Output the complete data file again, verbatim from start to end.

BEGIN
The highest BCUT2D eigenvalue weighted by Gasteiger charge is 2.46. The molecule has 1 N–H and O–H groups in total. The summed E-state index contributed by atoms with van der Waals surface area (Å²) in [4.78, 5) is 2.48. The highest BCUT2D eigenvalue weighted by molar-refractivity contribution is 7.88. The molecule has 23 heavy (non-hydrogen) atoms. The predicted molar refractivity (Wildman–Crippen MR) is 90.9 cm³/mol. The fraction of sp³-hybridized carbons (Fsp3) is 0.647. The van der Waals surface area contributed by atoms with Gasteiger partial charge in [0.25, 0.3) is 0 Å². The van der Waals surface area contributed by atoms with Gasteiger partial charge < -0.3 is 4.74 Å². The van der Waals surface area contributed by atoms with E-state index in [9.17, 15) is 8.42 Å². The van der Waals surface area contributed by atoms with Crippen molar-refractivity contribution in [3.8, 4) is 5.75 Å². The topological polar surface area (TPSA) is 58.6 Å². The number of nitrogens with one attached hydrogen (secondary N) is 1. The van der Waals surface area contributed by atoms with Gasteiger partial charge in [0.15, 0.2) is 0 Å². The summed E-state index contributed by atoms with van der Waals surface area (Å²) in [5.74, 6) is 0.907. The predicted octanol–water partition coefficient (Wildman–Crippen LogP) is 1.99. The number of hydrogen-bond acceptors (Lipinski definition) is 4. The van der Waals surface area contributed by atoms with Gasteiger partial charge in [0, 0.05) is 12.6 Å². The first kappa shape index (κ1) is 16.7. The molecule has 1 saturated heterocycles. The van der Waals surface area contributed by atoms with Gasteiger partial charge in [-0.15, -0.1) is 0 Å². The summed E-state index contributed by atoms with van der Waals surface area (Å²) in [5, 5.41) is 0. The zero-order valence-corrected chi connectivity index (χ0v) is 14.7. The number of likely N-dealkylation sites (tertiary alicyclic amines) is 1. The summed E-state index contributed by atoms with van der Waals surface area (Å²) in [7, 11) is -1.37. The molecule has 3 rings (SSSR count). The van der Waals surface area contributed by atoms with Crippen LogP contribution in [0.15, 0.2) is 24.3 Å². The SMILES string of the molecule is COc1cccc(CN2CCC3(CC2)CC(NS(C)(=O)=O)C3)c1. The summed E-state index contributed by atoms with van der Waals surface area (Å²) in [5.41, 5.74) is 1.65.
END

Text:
The highest BCUT2D eigenvalue weighted by Gasteiger charge is 2.46. The molecule has 1 N–H and O–H groups in total. The summed E-state index contributed by atoms with van der Waals surface area (Å²) in [4.78, 5) is 2.48. The highest BCUT2D eigenvalue weighted by molar-refractivity contribution is 7.88. The molecule has 23 heavy (non-hydrogen) atoms. The predicted molar refractivity (Wildman–Crippen MR) is 90.9 cm³/mol. The fraction of sp³-hybridized carbons (Fsp3) is 0.647. The van der Waals surface area contributed by atoms with Gasteiger partial charge in [0.25, 0.3) is 0 Å². The van der Waals surface area contributed by atoms with Gasteiger partial charge < -0.3 is 4.74 Å². The van der Waals surface area contributed by atoms with E-state index in [9.17, 15) is 8.42 Å². The van der Waals surface area contributed by atoms with Crippen molar-refractivity contribution in [3.8, 4) is 5.75 Å². The topological polar surface area (TPSA) is 58.6 Å². The number of nitrogens with one attached hydrogen (secondary N) is 1. The van der Waals surface area contributed by atoms with Gasteiger partial charge in [0.15, 0.2) is 0 Å². The summed E-state index contributed by atoms with van der Waals surface area (Å²) in [5.74, 6) is 0.907. The predicted octanol–water partition coefficient (Wildman–Crippen LogP) is 1.99. The number of hydrogen-bond acceptors (Lipinski definition) is 4. The van der Waals surface area contributed by atoms with Gasteiger partial charge in [0, 0.05) is 12.6 Å². The first kappa shape index (κ1) is 16.7. The molecule has 1 saturated heterocycles. The van der Waals surface area contributed by atoms with Gasteiger partial charge in [-0.15, -0.1) is 0 Å². The summed E-state index contributed by atoms with van der Waals surface area (Å²) in [5, 5.41) is 0. The zero-order valence-corrected chi connectivity index (χ0v) is 14.7. The number of likely N-dealkylation sites (tertiary alicyclic amines) is 1. The summed E-state index contributed by atoms with van der Waals surface area (Å²) in [7, 11) is -1.37. The molecule has 3 rings (SSSR count). The van der Waals surface area contributed by atoms with Crippen LogP contribution in [0.15, 0.2) is 24.3 Å². The SMILES string of the molecule is COc1cccc(CN2CCC3(CC2)CC(NS(C)(=O)=O)C3)c1. The summed E-state index contributed by atoms with van der Waals surface area (Å²) in [5.41, 5.74) is 1.65.